June 25, 2009

Justify My Netflix: Dune (1984)

(Like many Netflix customers, I too can get quite lax with the timely watching and returning of my movies, which of course defeats the entire purpose of having a flat-rate rental plan in the first place. To combat that, I am now writing standardized mini-reviews of each and every movie I end up watching through Netflix, both instantly and on DVD. Don't forget, all previous 'Justify My Netflix' reviews can be found on CCLaP's main movie page.)

Dune (1984)

Today's movie: Dune, 1984 (Amazon | IMDB | Netflix)

Why I added it to my queue: Because here on its 25th anniversary, I thought it was high time to revisit this notorious science-fiction trainwreck from celebrated Surrealist filmmaker David Lynch, which upon its original release was not only the most expensive movie ever made, but one of the biggest flops in Hollywood history, responsible for putting an entire major studio out of business.

The reality: Still as wonderfully head-scratching as the day it first came out. See, for those who don't know, Lynch actually handed over to the studio a five-hour final cut of the movie, sincerely not understanding why they couldn't just release it into the theatres that way (freaking Surrealists, I swear), forcing the arbitrary cutting of over half of what was already an ultra-complex far-future saga about spacefaring royal families, a genetically-engineered messiah, and the consciousness-altering spice that brought all these developments about in the first place; so imagine if you will cutting down Donnie Darko to just 45 minutes of random moments, randomly spliced together with not even an attempt made at story continuance, and it's no wonder that not a single audience member was able to follow along with the two-hour version of Lynch's Dune that finally hobbled into theatres that summer. But man, I gotta tell you, this movie still looks gorgeous, one of the best-filmed and best-costumed science-fiction movies of all time; and it's obvious that a big chunk of that massive studio-breaking budget went into the same kind of secretive biological special effects that Lynch so masterfully displayed in earlier films like Eraserhead and The Elephant Man (and was in fact a big reason why he got the Dune assignment in the first place). Confusion still remains over how much of this cut material still even exists, and who now legally owns it (with Lynch mentioning in recent interviews that he has almost no interest in revisiting this original footage); but what a treat it would be to finally have the five-hour version out to public, perhaps as a special DVD box set, which I imagine would elevate this film in many minds to one of the best ever made, if that were to ever actually happen.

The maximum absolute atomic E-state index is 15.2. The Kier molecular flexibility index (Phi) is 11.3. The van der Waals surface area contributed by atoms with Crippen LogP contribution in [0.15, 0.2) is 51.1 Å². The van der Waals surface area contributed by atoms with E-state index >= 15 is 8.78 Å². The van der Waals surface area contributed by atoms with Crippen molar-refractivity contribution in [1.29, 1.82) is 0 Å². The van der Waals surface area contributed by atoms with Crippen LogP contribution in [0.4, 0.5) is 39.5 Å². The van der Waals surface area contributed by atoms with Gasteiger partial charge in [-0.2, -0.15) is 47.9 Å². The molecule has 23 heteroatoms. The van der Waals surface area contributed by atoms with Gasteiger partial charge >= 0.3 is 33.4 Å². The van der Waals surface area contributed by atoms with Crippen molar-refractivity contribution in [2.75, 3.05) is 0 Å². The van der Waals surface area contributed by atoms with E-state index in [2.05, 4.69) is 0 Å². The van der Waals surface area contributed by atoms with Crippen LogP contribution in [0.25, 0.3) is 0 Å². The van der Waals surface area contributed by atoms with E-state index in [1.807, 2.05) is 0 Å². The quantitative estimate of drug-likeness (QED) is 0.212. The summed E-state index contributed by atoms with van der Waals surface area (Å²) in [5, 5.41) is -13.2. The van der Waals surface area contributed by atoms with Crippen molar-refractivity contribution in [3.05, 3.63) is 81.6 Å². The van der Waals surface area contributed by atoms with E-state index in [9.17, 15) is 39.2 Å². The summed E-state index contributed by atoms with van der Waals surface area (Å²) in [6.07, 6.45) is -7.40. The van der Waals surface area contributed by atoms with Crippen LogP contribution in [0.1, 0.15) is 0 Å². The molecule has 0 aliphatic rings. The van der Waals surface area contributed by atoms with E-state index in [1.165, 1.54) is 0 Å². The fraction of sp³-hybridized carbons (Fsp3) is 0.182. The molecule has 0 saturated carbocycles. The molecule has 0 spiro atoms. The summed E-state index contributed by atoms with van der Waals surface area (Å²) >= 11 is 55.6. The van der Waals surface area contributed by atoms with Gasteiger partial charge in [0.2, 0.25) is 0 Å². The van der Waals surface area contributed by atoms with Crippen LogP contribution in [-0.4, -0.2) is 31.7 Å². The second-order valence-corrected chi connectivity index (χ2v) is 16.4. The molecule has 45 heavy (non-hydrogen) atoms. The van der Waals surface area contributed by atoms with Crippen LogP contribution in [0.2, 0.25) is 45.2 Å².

Strangest piece of trivia: When they say this was a big production, they're not kidding -- it featured a crew of over 1,700, shooting on 80 sets spread across 16 different soundstages (including what at the time was the biggest indoor desert set ever created), using a million watts of lighting that drew 11,000 amps. Also, for those who still don't know this, in order to make this movie Lynch had to turn down an opportunity to direct Return of the Jedi.

If I had watched it when it first came out: I did, in fact, because at fifteen I was already a huge fan of both Lynch and Dune; and like everyone else, I was hugely disappointed.

Worth your time? Yes, although do yourself a favor and go into it with extremely low expectations. Also, read the novel itself (or at least a synopsis of its plot) before putting this in your queue, if you want even the slightest chance of understanding what's going on.

Filed by Jason Pettus at 9:16 PM, June 25, 2009. Filed under: Movies | Reviews |